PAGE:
Mr. Bonner has a solid campaign staff, and their presence has attracted support from some who gravitated early more from an interest in backing a winner than looking for an inspirational, stirring speaker.  There’s added value in looking like a winner and that has powered the early part of his campaign.

Mr. Bonner often projects an “old school” political approach, the kind of command presence, “what you see is what you get” career law officer.  He will need to prove that his decades in law enforcement background prepares him to fight violent crime in Memphis.  As sheriff, he’s been much more involved in warehousing prisoners than enforcement.  The jail is the repository for people arrested all over Shelby County while the sheriff’s department only enforces in the unincorporated part of the county with its population of about 100,000.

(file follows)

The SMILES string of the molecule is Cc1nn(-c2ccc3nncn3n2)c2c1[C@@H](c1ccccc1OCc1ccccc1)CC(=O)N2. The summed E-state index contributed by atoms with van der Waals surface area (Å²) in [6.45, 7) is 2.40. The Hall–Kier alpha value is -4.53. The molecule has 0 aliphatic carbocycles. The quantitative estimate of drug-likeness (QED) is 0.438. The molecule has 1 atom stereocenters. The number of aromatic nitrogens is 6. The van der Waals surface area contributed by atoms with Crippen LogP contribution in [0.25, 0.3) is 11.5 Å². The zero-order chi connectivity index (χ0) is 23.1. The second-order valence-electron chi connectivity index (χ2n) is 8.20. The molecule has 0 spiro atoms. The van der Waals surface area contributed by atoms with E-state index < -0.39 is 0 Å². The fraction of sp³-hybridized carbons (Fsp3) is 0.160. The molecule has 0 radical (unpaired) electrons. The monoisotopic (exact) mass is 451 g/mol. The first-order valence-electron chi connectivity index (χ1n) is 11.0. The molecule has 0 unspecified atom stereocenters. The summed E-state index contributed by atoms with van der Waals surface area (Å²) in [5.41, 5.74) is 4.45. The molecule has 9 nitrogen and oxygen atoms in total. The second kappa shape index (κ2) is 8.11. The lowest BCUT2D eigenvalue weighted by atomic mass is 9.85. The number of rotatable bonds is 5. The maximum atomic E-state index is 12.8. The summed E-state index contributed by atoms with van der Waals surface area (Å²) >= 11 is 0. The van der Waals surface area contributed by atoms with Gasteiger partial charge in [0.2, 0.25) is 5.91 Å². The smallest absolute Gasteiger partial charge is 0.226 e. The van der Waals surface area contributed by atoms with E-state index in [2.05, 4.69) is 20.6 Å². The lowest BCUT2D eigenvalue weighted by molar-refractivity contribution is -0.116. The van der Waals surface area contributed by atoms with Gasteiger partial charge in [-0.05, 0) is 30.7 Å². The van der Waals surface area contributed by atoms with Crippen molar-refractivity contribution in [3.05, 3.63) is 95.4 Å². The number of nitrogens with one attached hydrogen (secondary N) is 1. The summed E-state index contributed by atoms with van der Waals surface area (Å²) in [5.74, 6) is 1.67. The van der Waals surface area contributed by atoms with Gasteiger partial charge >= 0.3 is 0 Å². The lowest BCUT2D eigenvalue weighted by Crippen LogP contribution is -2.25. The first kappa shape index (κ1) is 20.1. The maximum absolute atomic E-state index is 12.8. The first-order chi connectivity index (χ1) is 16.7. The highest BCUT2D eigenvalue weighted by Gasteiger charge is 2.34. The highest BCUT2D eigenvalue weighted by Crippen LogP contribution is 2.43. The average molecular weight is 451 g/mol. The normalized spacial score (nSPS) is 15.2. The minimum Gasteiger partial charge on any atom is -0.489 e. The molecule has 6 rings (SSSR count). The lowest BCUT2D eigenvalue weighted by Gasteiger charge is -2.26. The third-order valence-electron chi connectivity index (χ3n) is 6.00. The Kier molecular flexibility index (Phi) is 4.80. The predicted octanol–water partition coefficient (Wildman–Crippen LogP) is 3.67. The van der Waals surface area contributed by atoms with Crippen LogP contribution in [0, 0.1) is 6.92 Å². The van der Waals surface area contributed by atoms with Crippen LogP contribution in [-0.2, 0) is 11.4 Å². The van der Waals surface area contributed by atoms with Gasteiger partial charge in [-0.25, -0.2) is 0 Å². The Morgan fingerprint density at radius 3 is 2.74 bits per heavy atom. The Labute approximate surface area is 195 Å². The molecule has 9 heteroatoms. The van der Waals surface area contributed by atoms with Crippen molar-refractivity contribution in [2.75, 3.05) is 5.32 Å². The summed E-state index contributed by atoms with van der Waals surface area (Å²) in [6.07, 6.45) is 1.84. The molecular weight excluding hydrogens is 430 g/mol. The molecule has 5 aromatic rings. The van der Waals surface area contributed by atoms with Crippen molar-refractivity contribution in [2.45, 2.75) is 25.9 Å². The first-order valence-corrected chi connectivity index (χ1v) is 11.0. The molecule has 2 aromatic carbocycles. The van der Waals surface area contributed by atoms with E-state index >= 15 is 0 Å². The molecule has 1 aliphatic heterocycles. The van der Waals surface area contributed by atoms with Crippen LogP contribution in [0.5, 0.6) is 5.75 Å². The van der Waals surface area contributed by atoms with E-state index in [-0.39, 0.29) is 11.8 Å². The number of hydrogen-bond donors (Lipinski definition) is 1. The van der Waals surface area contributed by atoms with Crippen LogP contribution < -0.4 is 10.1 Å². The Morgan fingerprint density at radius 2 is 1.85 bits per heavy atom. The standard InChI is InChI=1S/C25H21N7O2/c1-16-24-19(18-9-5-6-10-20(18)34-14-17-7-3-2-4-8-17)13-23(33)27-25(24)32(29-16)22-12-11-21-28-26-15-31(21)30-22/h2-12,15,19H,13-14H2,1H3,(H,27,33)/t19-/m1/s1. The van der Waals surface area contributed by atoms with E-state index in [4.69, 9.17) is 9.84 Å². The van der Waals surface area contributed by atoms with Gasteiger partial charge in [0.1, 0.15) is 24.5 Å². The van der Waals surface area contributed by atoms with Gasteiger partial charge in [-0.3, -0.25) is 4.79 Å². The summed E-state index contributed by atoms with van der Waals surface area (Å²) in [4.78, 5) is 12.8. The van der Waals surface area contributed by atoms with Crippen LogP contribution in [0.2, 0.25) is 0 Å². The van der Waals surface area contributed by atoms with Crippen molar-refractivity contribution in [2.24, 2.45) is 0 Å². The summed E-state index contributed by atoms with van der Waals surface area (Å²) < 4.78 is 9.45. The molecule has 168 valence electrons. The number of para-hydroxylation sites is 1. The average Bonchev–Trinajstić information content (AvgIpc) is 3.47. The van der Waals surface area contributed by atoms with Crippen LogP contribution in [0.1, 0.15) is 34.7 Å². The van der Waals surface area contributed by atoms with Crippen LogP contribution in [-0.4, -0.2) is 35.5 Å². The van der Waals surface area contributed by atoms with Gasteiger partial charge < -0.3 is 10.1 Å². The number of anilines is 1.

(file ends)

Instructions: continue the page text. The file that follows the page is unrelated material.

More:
He fights charges about lack of transparency after eight inmates died in jail and in the aftermath of the murder of Tyre Nichols.  It’s given rise to the question: how can he manage 901 when he can’t manage 201? All this puts extra pressure on his performance on the debate stage and on proving his four decades of law enforcement experience has produced innovative strategies to fight violent crime in Memphis.

Turner and Young

Attorney, former county commissioner, and NAACP president Van Turner has a political base from previous elections, from his leadership in removing Confederate statues from Memphis parks, and from his high-profile appearances on the national news related to Mr. Nichols’ killing.